Sag Harbor resident Kathy Tucker wondered whether there was a way to engage the Latino community through the local library, or through the churches.

“You’re right on when you talk about libraries and churches,” said Sandra Dunn, a resident of Hampton Bays who is the immigration program officer for the Hagedorn Foundation, which organized the Long Island delegation to Mexico. “[Integration] has to happen on a really local level. You can’t just support immigrants rights, you have to support the people in your community.”

For Dan Hartnett, a former Sag Harbor School Board Member and a social worker in the East Hampton School District, working to improve the lives of Latino immigrants who have moved to the East End has been a priority for nearly 30 years.

“In terms of the schools, we have an uneasy mix: North American, white, Latin American, African American… “ he began. “The issue is very complicated. I have heard many, many times, especially from African American families, ‘We’ve been here for many generations and we’ve never had social workers.’ Now, here’s this new population and their needs are getting addressed.”

Finding a way to integrate the diverse communities of the East End is not easy, Hartnett continued. But he agreed with those who pointed to local organizations like churches and libraries to bring the community together. In fact, he said several years ago church leaders throughout the East End did coalesce in an effort to open up more of a dialogue on the issue.

“Those clerics have since moved on,” Hartnett continued. “But I hope there will be a new group there. We should go talk to our ministers and our priests and say, ‘It’s time to look at this again.’”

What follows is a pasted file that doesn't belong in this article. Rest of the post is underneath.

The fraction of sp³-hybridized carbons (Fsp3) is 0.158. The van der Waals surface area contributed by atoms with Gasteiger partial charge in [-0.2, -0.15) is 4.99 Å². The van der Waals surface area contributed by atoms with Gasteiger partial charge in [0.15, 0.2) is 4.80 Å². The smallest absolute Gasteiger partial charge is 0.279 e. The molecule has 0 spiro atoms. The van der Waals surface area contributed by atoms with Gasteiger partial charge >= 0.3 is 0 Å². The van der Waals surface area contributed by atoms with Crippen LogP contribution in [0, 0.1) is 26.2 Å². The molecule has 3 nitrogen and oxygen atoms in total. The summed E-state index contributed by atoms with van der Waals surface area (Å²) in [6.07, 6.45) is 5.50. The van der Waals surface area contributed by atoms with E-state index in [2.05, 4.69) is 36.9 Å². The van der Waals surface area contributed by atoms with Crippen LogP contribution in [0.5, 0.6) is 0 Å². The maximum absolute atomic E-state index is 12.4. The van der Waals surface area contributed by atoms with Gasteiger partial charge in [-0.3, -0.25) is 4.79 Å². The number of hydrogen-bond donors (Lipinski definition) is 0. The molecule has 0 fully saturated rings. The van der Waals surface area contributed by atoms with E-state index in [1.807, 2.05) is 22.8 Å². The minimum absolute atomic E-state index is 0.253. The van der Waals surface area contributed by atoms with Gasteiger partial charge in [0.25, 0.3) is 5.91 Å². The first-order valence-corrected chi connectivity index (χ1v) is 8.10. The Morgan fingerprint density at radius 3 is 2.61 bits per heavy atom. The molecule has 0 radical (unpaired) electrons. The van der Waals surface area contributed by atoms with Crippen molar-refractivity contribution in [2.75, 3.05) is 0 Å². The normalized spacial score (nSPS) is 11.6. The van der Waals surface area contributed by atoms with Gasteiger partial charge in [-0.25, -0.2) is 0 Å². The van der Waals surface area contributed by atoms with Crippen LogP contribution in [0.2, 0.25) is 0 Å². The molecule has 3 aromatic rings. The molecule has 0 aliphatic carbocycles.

Local Churches Poised to Provide Havens to Homeless

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By Marianna Levine

 

With a jaw-dropping 13.2 million unemployed people now residing in the U.S., according to the Bureau of Labor Statistics, it comes as no surprise that more people, including residents of the affluent East End of Long Island, are living homeless and hungry. Thankfully there are many religious and secular organizations eager to help. However, when the make-shift “soup kitchen” at the Southampton Tire Center was shut down by the Village of Southampton last Wednesday, well-meaning citizens realized that a simple desire to help those less fortunate may not be enough.

Helping the needy will take proper planning and leadership, and the situation is urgent, according to artist and Bridgehampton resident Jon Snow.

“My God, this is an emergency,” he exclaimed. “The food pantries can’t keep their shelves stocked.”

And community members of such organizations as the Bridgehampton CAC as well as area churches are concerned it will only get worse in the fall.

Due to increased financial need on the East End, affordable housing advocate Barbara Jordon, with the help of the United Methodist Church of East Hampton, where she is a member, gave a presentation on Maureen’s Haven, a nation-wide program that provides occasional shelter for the homeless, to several members of religious congregations in East Hampton and Sag Harbor last Tuesday night.

Jordan explained the program asks area churches to provide an overnight stay including a hot meal, a place to wash, and other things such as AA meetings, doctor’s visits, and clothes to the area’s homeless during the winter months. People are only allowed into the program after they have been searched and screened for drugs, alcohol, and unstable behavior.

According to Jordan, “There are about 500 homeless people in this area, and many are middle-class people who are working but living in their vehicles. Some may be camping out in the woods or on friends’ sofas.”